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From the Headmaster's Desk

I remember watching Raiders of the Lost Ark with someone who, along with one-third of the population (including Indiana Jones), suffered from ophidiophobia. During the Well of Souls scene he writhed and wriggled more than the snakes, which were not CGI imitations but sourced by Spielberg mostly from pet shops near Elstree Studios.  I like snakes, more or less, but have the same need to hide behind my hands when watching Governor Rick Perry, in an excruciating moment in a 2011 US presidential debate, unable to name the third government agency he would abolish.  I cannot even bring myself to include a link.

You may have seen an obituary of the great character and ‘peacock of the fairways’ Doug Sanders in April.  Though a superb golfer, he missed a three-foot putt for the 1970 Open.  Scott Hoch slid the ball left of the hole from 24 inches to lose the 1989 Masters.  One golfer took an age, the other barely considered the shot; it didn’t matter, both missed.  Seeing someone fail in this way makes me cringe and feel sad.  Perhaps this arises from noble empathy or because it feels unjust; or maybe because it prompts recollection of my own embarrassments.  
Stress and fatigue clearly affect brain and muscle function.  Prior near-misses, a false sense of security (I made a mistake recently because I read something off a piece of paper without thinking), confirmation bias, doing something slightly differently… Mistakes have a hundred different causes.  Humans are not computers [thank goodness].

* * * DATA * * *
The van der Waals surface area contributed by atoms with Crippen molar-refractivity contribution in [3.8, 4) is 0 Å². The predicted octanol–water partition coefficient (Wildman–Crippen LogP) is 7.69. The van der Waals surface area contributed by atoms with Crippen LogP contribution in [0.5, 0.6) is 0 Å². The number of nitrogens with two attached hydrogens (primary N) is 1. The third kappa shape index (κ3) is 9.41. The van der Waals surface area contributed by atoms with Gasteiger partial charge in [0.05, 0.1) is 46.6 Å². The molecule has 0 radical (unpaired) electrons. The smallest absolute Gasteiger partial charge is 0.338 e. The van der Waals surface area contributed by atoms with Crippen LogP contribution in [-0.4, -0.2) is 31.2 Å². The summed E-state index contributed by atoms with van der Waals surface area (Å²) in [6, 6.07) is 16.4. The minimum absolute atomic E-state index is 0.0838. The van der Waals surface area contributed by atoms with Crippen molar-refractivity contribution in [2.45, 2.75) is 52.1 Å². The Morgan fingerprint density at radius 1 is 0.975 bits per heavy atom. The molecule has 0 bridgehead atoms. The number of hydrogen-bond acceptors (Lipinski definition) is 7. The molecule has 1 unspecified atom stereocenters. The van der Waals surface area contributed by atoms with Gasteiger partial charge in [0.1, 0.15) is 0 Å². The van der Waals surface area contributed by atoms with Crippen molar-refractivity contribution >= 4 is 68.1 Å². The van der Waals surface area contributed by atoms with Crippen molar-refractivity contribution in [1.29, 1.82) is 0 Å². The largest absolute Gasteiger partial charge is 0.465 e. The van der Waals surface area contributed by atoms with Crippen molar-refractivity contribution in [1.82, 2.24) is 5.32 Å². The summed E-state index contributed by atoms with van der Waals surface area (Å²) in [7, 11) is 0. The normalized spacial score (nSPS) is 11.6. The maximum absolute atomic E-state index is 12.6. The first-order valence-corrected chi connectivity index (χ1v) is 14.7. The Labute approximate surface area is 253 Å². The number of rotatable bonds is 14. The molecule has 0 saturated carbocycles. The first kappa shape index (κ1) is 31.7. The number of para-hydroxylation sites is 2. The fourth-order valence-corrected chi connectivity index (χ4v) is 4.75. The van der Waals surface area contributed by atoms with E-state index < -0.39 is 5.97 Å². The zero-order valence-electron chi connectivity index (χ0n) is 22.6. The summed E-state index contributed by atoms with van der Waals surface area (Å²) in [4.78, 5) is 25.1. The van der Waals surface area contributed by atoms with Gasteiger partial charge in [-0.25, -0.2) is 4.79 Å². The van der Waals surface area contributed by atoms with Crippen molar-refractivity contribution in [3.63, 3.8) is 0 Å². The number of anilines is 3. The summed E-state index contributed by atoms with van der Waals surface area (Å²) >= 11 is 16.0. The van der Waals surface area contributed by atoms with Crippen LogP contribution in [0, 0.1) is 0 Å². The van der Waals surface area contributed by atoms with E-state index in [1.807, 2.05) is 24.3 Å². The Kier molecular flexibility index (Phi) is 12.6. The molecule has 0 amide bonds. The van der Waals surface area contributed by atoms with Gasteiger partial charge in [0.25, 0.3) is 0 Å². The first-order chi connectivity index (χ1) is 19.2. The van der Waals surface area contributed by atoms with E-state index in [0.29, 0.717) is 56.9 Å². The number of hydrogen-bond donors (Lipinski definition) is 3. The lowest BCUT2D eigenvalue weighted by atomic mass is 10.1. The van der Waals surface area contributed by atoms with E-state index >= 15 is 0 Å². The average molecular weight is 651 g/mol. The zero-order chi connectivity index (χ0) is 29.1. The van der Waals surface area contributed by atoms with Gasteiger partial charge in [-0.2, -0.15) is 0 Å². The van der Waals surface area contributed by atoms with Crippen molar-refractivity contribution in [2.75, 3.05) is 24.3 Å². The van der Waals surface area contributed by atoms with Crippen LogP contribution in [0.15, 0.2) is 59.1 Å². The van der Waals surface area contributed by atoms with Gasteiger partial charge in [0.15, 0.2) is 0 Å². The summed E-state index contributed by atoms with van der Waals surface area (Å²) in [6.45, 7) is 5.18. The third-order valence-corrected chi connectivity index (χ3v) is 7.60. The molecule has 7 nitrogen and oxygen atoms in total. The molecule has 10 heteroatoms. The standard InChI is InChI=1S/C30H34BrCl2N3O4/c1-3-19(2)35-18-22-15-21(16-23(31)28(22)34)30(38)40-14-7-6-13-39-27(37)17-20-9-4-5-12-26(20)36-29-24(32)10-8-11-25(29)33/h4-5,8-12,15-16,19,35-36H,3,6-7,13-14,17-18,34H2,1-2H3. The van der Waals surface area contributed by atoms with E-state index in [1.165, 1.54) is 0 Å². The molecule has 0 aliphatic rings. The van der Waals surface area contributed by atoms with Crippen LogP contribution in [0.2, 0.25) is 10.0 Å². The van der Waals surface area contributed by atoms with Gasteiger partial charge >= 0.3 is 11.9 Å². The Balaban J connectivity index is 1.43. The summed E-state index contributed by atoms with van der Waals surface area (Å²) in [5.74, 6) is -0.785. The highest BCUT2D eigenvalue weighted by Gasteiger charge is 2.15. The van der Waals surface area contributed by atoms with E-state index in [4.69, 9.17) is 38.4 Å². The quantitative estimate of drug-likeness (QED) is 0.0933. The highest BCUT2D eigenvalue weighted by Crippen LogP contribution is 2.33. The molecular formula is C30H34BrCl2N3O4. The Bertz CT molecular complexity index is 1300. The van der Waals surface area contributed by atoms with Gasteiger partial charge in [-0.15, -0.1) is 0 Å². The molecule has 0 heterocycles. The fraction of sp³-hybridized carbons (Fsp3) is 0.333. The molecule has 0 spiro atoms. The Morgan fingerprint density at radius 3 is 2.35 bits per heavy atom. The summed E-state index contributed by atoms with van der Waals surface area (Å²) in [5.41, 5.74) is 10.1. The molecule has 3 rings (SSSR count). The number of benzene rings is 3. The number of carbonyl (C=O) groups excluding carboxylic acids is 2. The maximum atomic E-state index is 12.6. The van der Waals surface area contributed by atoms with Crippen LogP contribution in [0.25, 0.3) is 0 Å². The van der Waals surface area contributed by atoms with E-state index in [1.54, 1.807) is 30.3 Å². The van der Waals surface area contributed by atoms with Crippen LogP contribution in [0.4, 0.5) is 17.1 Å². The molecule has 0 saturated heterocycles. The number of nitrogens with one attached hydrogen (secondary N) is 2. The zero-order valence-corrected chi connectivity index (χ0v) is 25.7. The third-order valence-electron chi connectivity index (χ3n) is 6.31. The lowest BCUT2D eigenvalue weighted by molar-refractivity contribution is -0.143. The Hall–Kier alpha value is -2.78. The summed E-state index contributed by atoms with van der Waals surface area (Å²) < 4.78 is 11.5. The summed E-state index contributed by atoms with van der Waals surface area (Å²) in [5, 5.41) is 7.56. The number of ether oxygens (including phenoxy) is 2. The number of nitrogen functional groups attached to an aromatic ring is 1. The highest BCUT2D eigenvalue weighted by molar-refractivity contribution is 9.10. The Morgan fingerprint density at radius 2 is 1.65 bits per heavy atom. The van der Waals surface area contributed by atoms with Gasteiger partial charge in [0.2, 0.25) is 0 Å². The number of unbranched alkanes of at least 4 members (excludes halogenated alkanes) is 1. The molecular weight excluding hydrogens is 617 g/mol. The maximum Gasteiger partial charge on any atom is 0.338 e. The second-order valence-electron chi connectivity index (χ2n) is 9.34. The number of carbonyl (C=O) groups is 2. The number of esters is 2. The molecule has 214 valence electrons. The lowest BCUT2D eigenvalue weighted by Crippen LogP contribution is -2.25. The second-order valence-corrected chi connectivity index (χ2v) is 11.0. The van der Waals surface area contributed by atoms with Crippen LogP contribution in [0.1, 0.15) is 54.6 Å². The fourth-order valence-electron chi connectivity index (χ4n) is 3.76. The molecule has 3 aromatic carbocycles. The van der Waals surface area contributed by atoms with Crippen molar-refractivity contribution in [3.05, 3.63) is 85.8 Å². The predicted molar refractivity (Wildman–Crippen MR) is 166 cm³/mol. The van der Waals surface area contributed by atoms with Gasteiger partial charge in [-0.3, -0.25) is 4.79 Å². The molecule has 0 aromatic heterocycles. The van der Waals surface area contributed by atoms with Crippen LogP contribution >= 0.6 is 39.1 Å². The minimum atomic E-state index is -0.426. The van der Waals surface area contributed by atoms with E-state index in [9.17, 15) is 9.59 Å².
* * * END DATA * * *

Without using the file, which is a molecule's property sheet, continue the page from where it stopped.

To err is human, said Alexander Pope.  Given the frequency of our own mistakes and our great capacity to see them in others, one might expect us to be at ease with them. As a society, however, we increasingly think that mistakes have the same culpability as premeditated acts, and therefore, because someone is at fault, they should be punished.  But the real fault lies in our (shared) imperfect human condition.  In last night’s lecture about mental health in lockdown, Angharad Rudkin said, in effect, that we should cut ourselves and others some slack.  Have no fear of perfection – you’ll never reach it, said Salvador Dali.
Sometimes we don't recognize mistakes at the time.  In the final Yes, Prime Minister episode, The Tangled Web, Jim Hacker unwittingly ‘lies’ to the House of Commons despite thinking he had given a ‘clear, simple, straightforward, honest answer’.  Hindsight is 20/20.  The first version of the virtual timetable had lunch from 1200-1300, and after a few days I realized it was a mistake.  These mistakes – as, indeed, with other mistakes – should, I hope, be judged on how they are handled.  (To see how Hacker handles his ‘mistake’, please consult the episode.)
Pope said, of course, To err is human, to forgive divine.  I am certainly not claiming that we should smile on wrongdoing.  I am talking about mistakes and errors that have no malice aforethought.  At these times, when we are around the same people and therefore consistently exposed to their errors – just as they are to ours – we need to forgive them, and ourselves, more.

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